Both of the above queries will work fine for Live View, as we can see below:

CREATE LIVE VIEW wv AS
SELECT count(id)
FROM data

WATCH lv

┌─count(id)─┬─w_id──────────────────────────────────────────┬────────window_start─┬─_version─┐
│        13 │ ('2022-06-28 16:37:10','2022-06-28 16:37:20') │ 2022-06-28 16:37:10 │        4 │
└───────────┴───────────────────────────────────────────────┴─────────────────────┴──────────┘
CREATE LIVE VIEW lv AS
SELECT count(id)
FROM data
GROUP BY toStartOfInterval(timestamp, toIntervalSecond(10))

WATCH lv

┌─count(id)─┬─_version─┐
│         2 │        1 │
│         1 │        1 │
│         1 │        1 │
│         2 │        1 │
│         1 │        1 │
│         2 │        1 │
│         2 │        1 │
│         1 │        1 │
│         1 │        1 │
└───────────┴──────────┘

Note that the Live View result in the last view grows with input and causes the server to run out of memory. Ensure you keep in mind that the result of the query should either be an aggregated value or be fixed using the LIMIT clause in the innermost query.

Other Differences

The other difference between Live View and Window View tables is that Window View stores its results in an inner table engine, which by default is AggregatingMergeTree if not specified explicitly using the INNER ENGINE clause when creating the view. Live View, on the other hand, currently stores all intermediate results only in memory, which can cause server memory issues when proper care is not taken.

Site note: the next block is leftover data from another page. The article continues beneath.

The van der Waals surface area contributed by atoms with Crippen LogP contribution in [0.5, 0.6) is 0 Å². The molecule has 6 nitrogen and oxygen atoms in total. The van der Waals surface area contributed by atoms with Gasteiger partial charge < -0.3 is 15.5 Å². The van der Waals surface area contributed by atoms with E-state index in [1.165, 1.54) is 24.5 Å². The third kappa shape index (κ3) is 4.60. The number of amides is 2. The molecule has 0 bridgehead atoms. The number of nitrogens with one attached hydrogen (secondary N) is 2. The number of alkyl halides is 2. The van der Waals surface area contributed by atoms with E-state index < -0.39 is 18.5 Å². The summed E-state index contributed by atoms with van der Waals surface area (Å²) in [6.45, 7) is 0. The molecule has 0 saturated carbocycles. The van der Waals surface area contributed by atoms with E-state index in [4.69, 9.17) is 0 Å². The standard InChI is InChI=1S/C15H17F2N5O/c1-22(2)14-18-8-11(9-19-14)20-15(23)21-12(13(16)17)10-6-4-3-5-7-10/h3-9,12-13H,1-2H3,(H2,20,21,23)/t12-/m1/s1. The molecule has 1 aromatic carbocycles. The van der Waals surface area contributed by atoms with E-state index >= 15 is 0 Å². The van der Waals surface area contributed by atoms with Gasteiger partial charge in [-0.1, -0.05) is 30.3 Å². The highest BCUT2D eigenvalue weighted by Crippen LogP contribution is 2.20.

Also, Window View can write its results to a dedicated table by specifying the TO clause, while Live View can only be used to SELECT and WATCH. A workaround for Live View is to use the INSERT INTO db.table WATCH [lv] statement to manually output results into a table.

Another big difference between Window View and Live View is that Window View supports defining windows based on processing time or event time, while also allowing control of how late events are processed. The event time is defined as the time emdedded in the arriving records and processing time is defined as the local machine’s time. In practical applications, using event time is more appropriate as it provides determinism, whereas using processing time does not.

Conclusion

While Window View and Live View tables have some similarities, they are best used for their intended purpose. It is also important to note that both of these features are still in an experimental mode and most likely will be modified in a backward incompatible mode as ClickHouse generalises support for streaming queries and stream analytics processing.

Nonetheless, these two features show the power of ClickHouse as an open-source project that allows third-party contributors to show how the core project can evolve to solve needs that were not initially anticipated by the core development team. These features are definitely worth a closer look, so keep WATCHing how Window View and Live View tables evolve in future ClickHouse releases.

If you would like to discuss these features in more detail or get assistance on any aspect of analytic applications on ClickHouse, you can contact us or join the AltinityDB slack channel. We look forward to hearing from you!